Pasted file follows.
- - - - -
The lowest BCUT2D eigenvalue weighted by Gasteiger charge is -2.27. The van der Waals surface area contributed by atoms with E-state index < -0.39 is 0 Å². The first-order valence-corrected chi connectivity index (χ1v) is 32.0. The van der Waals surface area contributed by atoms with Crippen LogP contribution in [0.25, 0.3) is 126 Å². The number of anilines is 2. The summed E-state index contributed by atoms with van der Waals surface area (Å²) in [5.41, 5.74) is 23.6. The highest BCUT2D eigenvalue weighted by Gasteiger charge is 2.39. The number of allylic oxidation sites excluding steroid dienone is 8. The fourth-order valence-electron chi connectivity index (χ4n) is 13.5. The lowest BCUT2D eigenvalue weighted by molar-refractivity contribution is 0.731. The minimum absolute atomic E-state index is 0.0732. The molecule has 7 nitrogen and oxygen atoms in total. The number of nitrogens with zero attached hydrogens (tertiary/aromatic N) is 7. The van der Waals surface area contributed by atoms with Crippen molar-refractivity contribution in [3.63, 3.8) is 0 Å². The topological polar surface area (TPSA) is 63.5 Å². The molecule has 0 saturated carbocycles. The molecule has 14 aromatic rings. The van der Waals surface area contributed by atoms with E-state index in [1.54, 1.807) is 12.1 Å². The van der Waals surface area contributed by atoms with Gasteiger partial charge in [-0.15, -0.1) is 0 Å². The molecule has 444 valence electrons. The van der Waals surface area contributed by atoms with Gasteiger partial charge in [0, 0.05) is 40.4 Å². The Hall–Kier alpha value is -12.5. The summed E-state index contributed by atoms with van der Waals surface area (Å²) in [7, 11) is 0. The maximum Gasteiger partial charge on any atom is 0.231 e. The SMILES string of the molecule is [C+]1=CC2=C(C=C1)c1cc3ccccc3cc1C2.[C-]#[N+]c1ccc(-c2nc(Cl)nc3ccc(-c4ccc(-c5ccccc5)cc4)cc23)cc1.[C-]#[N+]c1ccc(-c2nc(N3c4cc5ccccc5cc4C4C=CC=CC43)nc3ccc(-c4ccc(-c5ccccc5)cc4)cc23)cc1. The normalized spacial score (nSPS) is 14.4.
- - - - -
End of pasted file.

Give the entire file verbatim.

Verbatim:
The lowest BCUT2D eigenvalue weighted by Gasteiger charge is -2.27. The van der Waals surface area contributed by atoms with E-state index < -0.39 is 0 Å². The first-order valence-corrected chi connectivity index (χ1v) is 32.0. The van der Waals surface area contributed by atoms with Crippen LogP contribution in [0.25, 0.3) is 126 Å². The number of anilines is 2. The summed E-state index contributed by atoms with van der Waals surface area (Å²) in [5.41, 5.74) is 23.6. The highest BCUT2D eigenvalue weighted by Gasteiger charge is 2.39. The number of allylic oxidation sites excluding steroid dienone is 8. The fourth-order valence-electron chi connectivity index (χ4n) is 13.5. The lowest BCUT2D eigenvalue weighted by molar-refractivity contribution is 0.731. The minimum absolute atomic E-state index is 0.0732. The molecule has 7 nitrogen and oxygen atoms in total. The number of nitrogens with zero attached hydrogens (tertiary/aromatic N) is 7. The van der Waals surface area contributed by atoms with Crippen molar-refractivity contribution in [3.63, 3.8) is 0 Å². The topological polar surface area (TPSA) is 63.5 Å². The molecule has 0 saturated carbocycles. The molecule has 14 aromatic rings. The van der Waals surface area contributed by atoms with E-state index in [1.54, 1.807) is 12.1 Å². The van der Waals surface area contributed by atoms with Gasteiger partial charge in [-0.15, -0.1) is 0 Å². The molecule has 444 valence electrons. The van der Waals surface area contributed by atoms with Gasteiger partial charge in [0, 0.05) is 40.4 Å². The Hall–Kier alpha value is -12.5. The summed E-state index contributed by atoms with van der Waals surface area (Å²) in [7, 11) is 0. The maximum Gasteiger partial charge on any atom is 0.231 e. The SMILES string of the molecule is [C+]1=CC2=C(C=C1)c1cc3ccccc3cc1C2.[C-]#[N+]c1ccc(-c2nc(Cl)nc3ccc(-c4ccc(-c5ccccc5)cc4)cc23)cc1.[C-]#[N+]c1ccc(-c2nc(N3c4cc5ccccc5cc4C4C=CC=CC43)nc3ccc(-c4ccc(-c5ccccc5)cc4)cc23)cc1. The normalized spacial score (nSPS) is 14.4.